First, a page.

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Can the same PSV be used in water and nitrogen

Can the same PSV be used in water and nitrogen

(OP)
Hello,
I received a request to verify if a Farris valve (27DA23-M20), which is currently used in water service can be used in nitrogen service. Would this be possible?
Thank you

RE: Can the same PSV be used in water and nitrogen

Yes, the Farris 2700 can be used for both. The difference is in the discharge coefficient K used for sizing. For air/gas/steam it's 0.878, for water it's 0.676. The nameplate can only be stamped with a capacity for one service though, so yours would be stamped with a liquid capacity.

Some valves are not designed for both services, and you have to de-rate the discharge coefficient using Figure 38 in API 520 Part 1. The trims are designed differently for vapor and liquid service.

RE: Can the same PSV be used in water and nitrogen

(OP)
Thanks Mett11 and EmmanuelTop for your help.

The valve will most likely react differently on air and on water. So they are not interchangeable between the services because they will react differently on each service and the ASME nameplate will reflect the set and service the valve is being used on. Good to know.

Thank You both! Greatly appreciated.

RE: Can the same PSV be used in water and nitrogen

SrChemE, yes they will react differently, but whether you ordered it for water service or you ordered it for nitrogen service, it would be the same valve. They would only change how they bench test it, and what they would stamp on the nameplate. From the Farris 2700 catalogue that Dejan linked to:

"A single design handles air, steam, vapor and liquid services."

Hope this helps!

RE: Can the same PSV be used in water and nitrogen

(OP)
Is it a code violation to have water service valve with a SCFM stamped nameplate?

RE: Can the same PSV be used in water and nitrogen

It makes absolutely no sense to use SCFM unit for relief valve in liquid service. The same valve should be re-stamped with capacity in GPM units, according to liquid capacity tables shown on page 8 of the vendor catalog. The bench test procedure would also be changed, as met11 said.

You should be able to obtain the liquid service stamp from the supplier, without the need to change the valve. There are no reasons for changing the valve, if meets the required liquid relief capacity.

Dejan IVANOVIC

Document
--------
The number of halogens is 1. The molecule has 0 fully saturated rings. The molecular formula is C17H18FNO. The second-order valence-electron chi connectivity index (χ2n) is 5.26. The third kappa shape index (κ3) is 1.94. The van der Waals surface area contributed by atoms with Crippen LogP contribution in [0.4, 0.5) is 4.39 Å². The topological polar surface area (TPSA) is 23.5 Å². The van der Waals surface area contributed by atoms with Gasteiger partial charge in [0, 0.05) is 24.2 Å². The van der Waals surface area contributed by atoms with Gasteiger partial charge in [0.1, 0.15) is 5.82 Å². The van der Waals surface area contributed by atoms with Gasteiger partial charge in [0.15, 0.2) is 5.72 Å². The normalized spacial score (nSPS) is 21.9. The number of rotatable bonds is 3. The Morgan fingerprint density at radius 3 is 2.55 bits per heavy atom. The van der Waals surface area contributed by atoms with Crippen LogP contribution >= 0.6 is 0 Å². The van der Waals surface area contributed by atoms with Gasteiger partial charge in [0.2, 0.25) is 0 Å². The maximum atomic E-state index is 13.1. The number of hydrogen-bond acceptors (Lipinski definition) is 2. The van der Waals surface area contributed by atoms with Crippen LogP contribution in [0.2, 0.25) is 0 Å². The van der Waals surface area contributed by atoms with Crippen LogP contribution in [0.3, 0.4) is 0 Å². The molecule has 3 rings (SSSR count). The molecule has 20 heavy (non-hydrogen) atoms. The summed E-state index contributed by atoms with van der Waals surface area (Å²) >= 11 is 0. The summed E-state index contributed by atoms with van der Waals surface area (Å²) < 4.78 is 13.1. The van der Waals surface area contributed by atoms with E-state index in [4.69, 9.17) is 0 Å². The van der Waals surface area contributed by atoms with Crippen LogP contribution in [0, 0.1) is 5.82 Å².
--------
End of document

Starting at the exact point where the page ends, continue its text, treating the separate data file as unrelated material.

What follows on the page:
Process Engineer, MSChE

RE: Can the same PSV be used in water and nitrogen

(OP)
Thank you all for the help and clarification.

RE: Can the same PSV be used in water and nitrogen

CAUTION: When PRVs certified for Steam. Air & Liquid are assembled, there is a Spring Selection Process. Spring Charts for Liquid Service PRVs are not the same as Spring Charts for Air/Gas. To be specific, a Farris 27DA23-M20 Set for 100 psi Air would use a #C3033 with a range of 100-121 psi. That same spring in Liquid Service would have a range of 141-160 psi. Therefore, if you place a the Air Service PRV directly into Liquid Service at 100 psi, the Spring is 4 ranges too heavy. Your Overpressure Protection will not provide adequate capacity. On the other hand, placing a 100 psi Liquid Service 27DA23 directly into Air Service will give you an Air PRV with a weak spring that does not even show up on the OEM Air/Gas Chart. The PRV may leak and will definitely have performance problems because the spring may be compressed to solid height during a lift, which can damage other internal parts. Be careful.

JAC

RE: Can the same PSV be used in water and nitrogen

(OP)
JAlton, manu thanks for your comments and recommendation.
Much appreciated.

RE: Can the same PSV be used in water and nitrogen

JAlton,

I think your statement might should be corrected as follows:

"Therefore, if you place a the AirLiquid Service PRV directly into LiquidAir Service at 100 psi, the Spring is 4 ranges too heavy. Your Overpressure Protection will not provide adequate capacity. On the other hand, placing a 100 psi LiquidAir Service 27DA23 directly into AirLiquid Service will give you an Air PRV with a weak spring that does not even show up on the OEM Air/Gas Chart."

Am I wrong?

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